Photo credit: The White House/Wikimedia Commons.
This week, President Joe Biden unveiled a new $2 trillion infrastructure proposal titled The American Jobs Plan. The statement introducing the plan notes that the United States currently ranks 13th in the world for the quality of our infrastructure, and that our public domestic investment as a share of the economy has fallen more than 40% since the 1960s. It calls attention to the fact that our roads and bridges are crumbling and that our electrical grid keeps failing. Too few people have access to affordable housing or to the Internet, while our infrastructure for caregiving—a vital part of our lives—is fragile, it says. It promises to unify and mobilize the country to address climate change and the rise of an autocratic China.
The plan calls for rebuilding American infrastructure and creating jobs. It provides $115 billion for repairing 10,000 bridges, modernizing 20,000 miles of highways and roads, and building a half a million chargers for electric vehicles. It provides $100 billion for installing broadband across the country and $100 billion to strengthen our electrical grid. It calls for replacing lead pipes in our water supply and provides $213 billion to build affordable housing.
It will raise wages and benefits for home care workers, secure U.S. supply chains, and train Americans for jobs in the new economy. It will protect workers’ right to organize and bargain collectively, and it will make sure that American goods are shipped on vessels under a U.S. flag, with crews from the U.S.
The plan addresses climate change and persistent racial injustice. It invests in technology to address the climate crisis and put the U.S. at the forefront of clean energy technology and clean energy jobs. It will invest in technology and innovation at Historically Black Colleges and Universities, and work to eliminate gaps in access to innovation grants to communities of color and rural communities.
To pay for the investment in the country, Biden is proposing an accompanying tax plan, the Made in America Tax Plan, to raise taxes on corporations. If this measure passes, it will pay for the American Jobs Plan in 15 years, and will reduce deficits from then on. Biden wants to roll back former president Trump’s 2017 tax cuts, which slashed corporate taxes. He proposes to set the corporate tax rate at 28%, from its current rate of 21%– still nowhere near the 35% tax rate before the 2017 tax cuts. He also plans to discourage offshoring of corporations and to enact a minimum tax on a corporation’s “book income” (what they advertise to their investors while telling the government they made far less), and to get rid of subsidies for fossil fuels.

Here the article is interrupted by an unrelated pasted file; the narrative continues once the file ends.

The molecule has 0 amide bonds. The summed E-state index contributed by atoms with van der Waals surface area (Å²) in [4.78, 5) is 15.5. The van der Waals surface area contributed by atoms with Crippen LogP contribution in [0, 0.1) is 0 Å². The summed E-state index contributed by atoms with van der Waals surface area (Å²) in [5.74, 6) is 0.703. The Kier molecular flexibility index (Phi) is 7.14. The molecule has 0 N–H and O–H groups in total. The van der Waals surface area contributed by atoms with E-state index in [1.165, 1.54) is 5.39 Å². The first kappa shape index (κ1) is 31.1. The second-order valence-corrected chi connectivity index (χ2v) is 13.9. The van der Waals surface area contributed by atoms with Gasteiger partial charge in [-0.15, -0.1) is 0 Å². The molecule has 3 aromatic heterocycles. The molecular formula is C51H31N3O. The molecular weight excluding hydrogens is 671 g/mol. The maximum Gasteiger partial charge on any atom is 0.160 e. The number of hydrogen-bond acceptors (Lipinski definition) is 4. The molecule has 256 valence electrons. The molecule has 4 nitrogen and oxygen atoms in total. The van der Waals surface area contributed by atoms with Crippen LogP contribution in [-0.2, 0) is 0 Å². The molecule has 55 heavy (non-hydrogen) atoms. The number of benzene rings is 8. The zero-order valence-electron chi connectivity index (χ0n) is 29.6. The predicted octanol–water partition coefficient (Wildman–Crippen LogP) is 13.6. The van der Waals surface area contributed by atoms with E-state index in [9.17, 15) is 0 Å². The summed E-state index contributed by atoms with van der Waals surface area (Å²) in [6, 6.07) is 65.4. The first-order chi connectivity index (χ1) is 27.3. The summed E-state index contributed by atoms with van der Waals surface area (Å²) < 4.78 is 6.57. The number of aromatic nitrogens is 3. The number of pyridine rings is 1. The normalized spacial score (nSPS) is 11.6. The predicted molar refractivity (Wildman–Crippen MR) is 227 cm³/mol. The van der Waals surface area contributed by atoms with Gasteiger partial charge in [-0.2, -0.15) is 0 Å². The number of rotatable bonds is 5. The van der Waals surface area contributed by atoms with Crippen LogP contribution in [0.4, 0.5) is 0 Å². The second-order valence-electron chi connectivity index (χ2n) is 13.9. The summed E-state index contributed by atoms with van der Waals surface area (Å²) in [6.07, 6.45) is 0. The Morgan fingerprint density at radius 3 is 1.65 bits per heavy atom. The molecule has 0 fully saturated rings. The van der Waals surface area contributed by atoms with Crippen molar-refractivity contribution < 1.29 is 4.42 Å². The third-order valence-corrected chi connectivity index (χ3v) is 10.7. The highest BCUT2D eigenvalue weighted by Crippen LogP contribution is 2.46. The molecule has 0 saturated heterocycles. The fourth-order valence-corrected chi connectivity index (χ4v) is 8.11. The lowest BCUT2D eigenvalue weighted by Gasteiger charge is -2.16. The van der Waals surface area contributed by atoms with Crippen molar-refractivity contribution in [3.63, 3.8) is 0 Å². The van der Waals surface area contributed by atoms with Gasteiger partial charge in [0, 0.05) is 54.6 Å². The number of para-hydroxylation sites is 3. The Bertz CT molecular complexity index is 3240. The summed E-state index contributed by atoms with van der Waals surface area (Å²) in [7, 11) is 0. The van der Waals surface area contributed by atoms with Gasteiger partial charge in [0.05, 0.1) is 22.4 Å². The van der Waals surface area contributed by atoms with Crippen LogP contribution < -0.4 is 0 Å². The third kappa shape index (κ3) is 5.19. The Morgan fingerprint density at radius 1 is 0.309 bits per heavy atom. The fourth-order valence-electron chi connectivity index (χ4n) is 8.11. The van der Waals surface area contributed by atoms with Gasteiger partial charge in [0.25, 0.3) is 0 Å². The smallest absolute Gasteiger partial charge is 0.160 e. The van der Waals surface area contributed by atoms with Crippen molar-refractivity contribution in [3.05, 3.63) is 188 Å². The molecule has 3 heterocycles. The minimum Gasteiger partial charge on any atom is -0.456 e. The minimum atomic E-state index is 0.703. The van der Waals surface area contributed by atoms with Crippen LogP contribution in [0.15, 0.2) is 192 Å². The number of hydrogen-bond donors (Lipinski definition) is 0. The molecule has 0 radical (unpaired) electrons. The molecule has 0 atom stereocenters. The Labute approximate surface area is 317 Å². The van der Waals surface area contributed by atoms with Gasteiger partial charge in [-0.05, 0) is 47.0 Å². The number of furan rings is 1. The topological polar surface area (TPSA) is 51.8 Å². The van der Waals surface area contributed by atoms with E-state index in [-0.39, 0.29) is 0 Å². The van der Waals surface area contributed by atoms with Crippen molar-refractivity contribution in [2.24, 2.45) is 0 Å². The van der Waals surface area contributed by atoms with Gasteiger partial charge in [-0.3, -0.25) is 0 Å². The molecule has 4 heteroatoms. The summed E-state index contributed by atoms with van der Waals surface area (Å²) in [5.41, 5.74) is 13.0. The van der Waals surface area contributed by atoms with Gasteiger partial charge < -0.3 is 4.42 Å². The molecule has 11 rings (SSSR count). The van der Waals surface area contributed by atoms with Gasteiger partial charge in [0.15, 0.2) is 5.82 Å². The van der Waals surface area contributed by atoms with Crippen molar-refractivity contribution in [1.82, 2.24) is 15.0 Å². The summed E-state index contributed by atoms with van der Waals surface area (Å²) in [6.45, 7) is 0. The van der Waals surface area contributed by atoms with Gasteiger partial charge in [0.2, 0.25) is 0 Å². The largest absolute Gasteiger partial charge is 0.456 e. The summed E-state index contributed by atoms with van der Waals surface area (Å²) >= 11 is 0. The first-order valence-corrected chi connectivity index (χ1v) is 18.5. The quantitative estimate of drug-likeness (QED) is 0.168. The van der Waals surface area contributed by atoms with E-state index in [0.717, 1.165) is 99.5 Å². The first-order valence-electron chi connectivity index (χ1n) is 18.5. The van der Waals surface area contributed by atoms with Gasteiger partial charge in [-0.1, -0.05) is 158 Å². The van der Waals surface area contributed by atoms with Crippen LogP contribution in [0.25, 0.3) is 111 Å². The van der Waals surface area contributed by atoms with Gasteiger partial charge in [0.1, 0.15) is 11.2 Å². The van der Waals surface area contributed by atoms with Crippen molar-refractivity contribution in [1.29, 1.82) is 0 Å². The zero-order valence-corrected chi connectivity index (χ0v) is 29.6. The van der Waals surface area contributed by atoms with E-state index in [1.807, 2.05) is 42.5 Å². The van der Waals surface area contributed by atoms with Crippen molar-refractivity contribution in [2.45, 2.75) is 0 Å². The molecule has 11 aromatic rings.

Biden is making a historic gamble that Americans are tired of the past forty years of austerity and are instead eager for the government to invest in America again. He is also pushing back on the argument that tax cuts are good for the economy. “This is not a plan that tinkers around the edges,” he said yesterday as he introduced it at the United Brotherhood of Carpenters and Joiners of America Pittsburgh Training Center. “It is a once in a generation investment in America unlike anything we’ve done since we built the interstate highway system and the space race decades ago.”
Biden’s invocation of the interstate highway system, begun under Republican President Dwight Eisenhower in 1956, was not frivolous. Eisenhower had traveled from Washington, D.C., to San Francisco in 1919 with 72 military vehicles and about 280 officers and enlisted men as part of an army convoy designed to show far-flung communities the military’s new machinery. When the nation’s roads proved so bad that the convoy never averaged more than 10 miles per hour, the journey also illustrated the need for new national roads.
Entering the White House in 1953, Eisenhower three years later pushed through the $25 billion Federal-Aid Highway Act to build 41,000 miles of road and tie the nation together. The act jump-started the economy not only by providing jobs, but also by creating new markets for new motels, diners, gas stations, and towns along the new routes. The highways were a symbol of what investing in the nation could do for its citizens.